Disqualified candidate suing to have name put back on Mississippi ballot — rest of state is watching

Published 6:33 am Monday, March 1, 2021

One Mississippi man is suing to have his name put back on the ballot after a controversial state attorney general opinion halted his run for office even before his campaign started.

Other would-be candidates across the state — who also had their campaigns terminated suddenly — are watching closely in hopes that they, too, can have their campaigns resuscitated.

Zach Grady, a Republican candidate for Ward 3 council in D’Iberville, has filed a petition to get his name back on the ballot before the April 6 election. He was disqualified under the opinion issued Feb. 1 by Attorney General Lynn Fitch. The opinion was written by Phil Carter, special assistant attorney general.

The opinion directly contradicted advice the secretary of state’s office had been giving candidates and election clerks for months.

Under a 2019 law, candidates must have lived in the county or city they’re seeking to represent for two years before the election. The attorney general opinion concluded that they’re also required to have lived in the specific district, such as a ward, they’re seeking to represent.

Grady told the Biloxi Sun-Herald that he has been a D’Iberville resident his entire life.  Grady was an officer with the D’Iberville Police Department from 2010 to 2020 and has owned a home in the city for more than 10 years.

A little more than a year ago moved from Ward 4 to Ward 3.

Grady said he believes he is a qualified candidate and that his name will be put back on the ballot. A hearing could be held March 11 or 12, said Malcolm Jones, a Pass Christian attorney representing Grady.

Hinds County retired judge Judge Jeff Weill was appointed by the Supreme Court to hear the case.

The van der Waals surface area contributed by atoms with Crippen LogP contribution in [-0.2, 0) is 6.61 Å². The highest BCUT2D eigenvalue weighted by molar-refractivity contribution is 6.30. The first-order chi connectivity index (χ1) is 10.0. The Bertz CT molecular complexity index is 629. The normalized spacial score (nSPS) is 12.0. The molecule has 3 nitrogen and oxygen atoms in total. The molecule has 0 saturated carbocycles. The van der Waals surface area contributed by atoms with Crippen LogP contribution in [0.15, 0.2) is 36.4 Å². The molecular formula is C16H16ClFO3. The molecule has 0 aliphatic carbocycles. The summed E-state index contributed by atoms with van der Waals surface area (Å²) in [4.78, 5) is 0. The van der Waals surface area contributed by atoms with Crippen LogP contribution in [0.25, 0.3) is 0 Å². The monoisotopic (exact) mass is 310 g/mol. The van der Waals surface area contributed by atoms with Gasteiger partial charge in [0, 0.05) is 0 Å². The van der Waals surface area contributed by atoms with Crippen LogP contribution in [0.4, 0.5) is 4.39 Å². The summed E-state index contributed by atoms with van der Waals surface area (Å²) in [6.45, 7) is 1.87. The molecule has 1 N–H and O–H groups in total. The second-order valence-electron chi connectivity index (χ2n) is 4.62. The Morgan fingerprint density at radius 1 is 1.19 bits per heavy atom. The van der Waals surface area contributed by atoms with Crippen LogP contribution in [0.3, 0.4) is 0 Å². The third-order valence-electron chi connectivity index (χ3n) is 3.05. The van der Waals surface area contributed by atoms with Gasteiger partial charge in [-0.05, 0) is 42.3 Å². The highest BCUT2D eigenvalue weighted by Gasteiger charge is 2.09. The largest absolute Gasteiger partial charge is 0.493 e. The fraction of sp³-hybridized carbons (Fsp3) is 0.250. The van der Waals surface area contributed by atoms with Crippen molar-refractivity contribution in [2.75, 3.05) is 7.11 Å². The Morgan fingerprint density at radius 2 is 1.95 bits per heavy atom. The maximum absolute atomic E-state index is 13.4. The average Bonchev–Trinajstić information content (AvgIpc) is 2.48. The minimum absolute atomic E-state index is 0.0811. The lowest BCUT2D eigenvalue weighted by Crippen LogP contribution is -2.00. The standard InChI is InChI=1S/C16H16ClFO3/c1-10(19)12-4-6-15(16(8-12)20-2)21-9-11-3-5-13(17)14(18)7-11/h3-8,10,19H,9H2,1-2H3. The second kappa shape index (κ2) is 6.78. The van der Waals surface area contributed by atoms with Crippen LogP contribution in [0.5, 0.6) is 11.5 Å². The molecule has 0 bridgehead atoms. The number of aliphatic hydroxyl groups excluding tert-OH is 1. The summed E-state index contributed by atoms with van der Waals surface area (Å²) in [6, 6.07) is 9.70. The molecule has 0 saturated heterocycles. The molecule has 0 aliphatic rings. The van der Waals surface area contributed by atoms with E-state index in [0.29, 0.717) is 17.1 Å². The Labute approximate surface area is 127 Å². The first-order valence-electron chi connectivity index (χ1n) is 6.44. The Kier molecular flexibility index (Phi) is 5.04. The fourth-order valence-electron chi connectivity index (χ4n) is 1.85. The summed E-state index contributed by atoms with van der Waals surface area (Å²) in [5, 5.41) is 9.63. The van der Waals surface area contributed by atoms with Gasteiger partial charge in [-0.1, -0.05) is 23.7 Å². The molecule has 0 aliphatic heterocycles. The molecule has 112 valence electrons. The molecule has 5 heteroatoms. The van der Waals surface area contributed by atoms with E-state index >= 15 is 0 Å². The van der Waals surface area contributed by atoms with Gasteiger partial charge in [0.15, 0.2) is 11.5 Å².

Secretary of State Michael Watson has criticized the AG opinion after telling candidates and municipal clerks across the state that the residency requirement didn’t apply to wards.

“We are all extremely concerned about the impact this will have on candidates who have spent their time, money and other resources on campaigns that will come to a screeching halt due to this opinion,” Watson told the Northeast Daily Journal at the time. “The timing of this opinion, issued just days before the qualifying deadline, is inexcusable.”

The attorney general’s office has defended their process.

“In this case, though the law has been in effect since 2019, and though the Attorney General’s Office suggested throughout 2020 to organizations and officials that called to ask questions about this new law that they request an official opinion, the Attorney General’s Office did not receive an official request until recently,” Communications Director Colby Jordan said in a statement. “It was important to the Attorney General’s Office to ensure that the request went through the proper research and vetting process and get it out before the deadline.”

According to the attorney general’s office, Rob Roberson, representing the Oktibbeha County Board of Supervisors, made a request for an official opinion on Nov. 23, 69 days before the opinion was released.